U.S. Attorney General Eric Holder's Remarks at the 2013 National Urban League Conference
Style Magazine Newswire | 7/25/2013, 1:15 p.m. | Updated on 7/25/2013, 1:15 p.m.
( Philadelphia, PA ) - Thank you, Marc [Morial], for those kind words – and thank you all for such a warm welcome. It’s a privilege to join every member of the National Urban League, both in this room and far beyond it, in renewing our shared commitment to the cause of equality. I’d particularly like to recognize my good friend Maudine Cooper, President and CEO of the Greater Washington Urban League, who is retiring this year after more than two decades of service to the Urban League movement. Thank you for your contributions Maudine and your unwavering support. It’s an honor to stand alongside you and your colleagues this week as we continue the fight for social and economic justice – and carry forward the legacy of progress and achievement that has defined this organization for more than a century.
Since your founders first came together – in 1910, in my hometown of New York City – to combat discrimination and segregation in every sector of society, the National Urban League has distinguished itself through principled advocacy. In the era of Jim Crow and “separate but equal,” your members and leaders provided assistance and inspiration to citizens of every age, race, background, and walk of life. They helped to build the strength of the Civil Rights Movement, to rally generations to the cause of equality, and to realize the enduring promise of the American dream.
As we come together in Philadelphia today, the National Urban League continues to remind leaders, organizers, and advocates across America that – in the work of building a more perfect Union – each of us has an essential role to play. And you’re showing that we all have important responsibilities to fulfill.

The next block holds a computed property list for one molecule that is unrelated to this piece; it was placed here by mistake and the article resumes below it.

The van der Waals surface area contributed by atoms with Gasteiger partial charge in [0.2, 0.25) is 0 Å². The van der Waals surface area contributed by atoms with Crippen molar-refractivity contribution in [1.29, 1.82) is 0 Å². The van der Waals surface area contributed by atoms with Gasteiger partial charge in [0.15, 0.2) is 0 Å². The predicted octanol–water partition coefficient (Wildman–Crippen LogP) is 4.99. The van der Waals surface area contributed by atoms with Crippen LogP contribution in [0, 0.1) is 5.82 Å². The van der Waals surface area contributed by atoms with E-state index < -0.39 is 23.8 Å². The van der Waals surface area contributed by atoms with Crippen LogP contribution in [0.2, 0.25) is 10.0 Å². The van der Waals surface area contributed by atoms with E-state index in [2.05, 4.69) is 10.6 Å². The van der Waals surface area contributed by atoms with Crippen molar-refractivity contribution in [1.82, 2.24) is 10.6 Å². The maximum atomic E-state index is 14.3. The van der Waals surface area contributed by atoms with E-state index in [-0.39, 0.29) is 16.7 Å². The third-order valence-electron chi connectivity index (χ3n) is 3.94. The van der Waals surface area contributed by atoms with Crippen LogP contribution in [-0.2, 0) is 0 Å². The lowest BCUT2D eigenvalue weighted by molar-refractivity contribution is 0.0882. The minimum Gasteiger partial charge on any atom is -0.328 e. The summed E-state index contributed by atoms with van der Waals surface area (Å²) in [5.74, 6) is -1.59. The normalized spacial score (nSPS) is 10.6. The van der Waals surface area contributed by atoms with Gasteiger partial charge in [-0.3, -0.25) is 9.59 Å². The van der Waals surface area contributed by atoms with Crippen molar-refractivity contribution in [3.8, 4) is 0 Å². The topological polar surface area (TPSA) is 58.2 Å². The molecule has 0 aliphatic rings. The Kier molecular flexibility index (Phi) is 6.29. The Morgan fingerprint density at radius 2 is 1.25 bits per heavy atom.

This is particularly evident this year, as we assemble for your Annual Conference in the city where our Republic was born; in a moment of both challenge and opportunity; during a summer defined by historic milestones. Next month, our nation will mark the 50th anniversary of the March on Washington for Jobs and Freedom – which this organization helped to facilitate – when the Reverend Dr. Martin Luther King, Jr. stood before a quarter million civil rights supporters, shared his audacious dream with all the world, and called his fellow citizens to the pursuit of a truth first articulated in a colonial meeting hall not far from where we gather today – the notion that all are created equal and deserving of equal opportunity and treatment.
This is the ideal that has shaped this organization, and guided our country’s steps forward, through the turbulent events of the last century. And it’s the uniquely American principle that has led us to attain once-unimaginable progress over the years – in expanding economic opportunity, overturning legal discrimination, and attempting to ensure access to the ballot box for every eligible citizen.
There’s no question that we have much to be proud of, and encouraged by, as we meet to celebrate the acts of courage and selflessness that have led the National Urban League to this moment. But there’s also no denying that your work – our work – is anything but complete. Our journey is not yet over. And today, despite all that you’ve helped to accomplish, our important struggle must go on.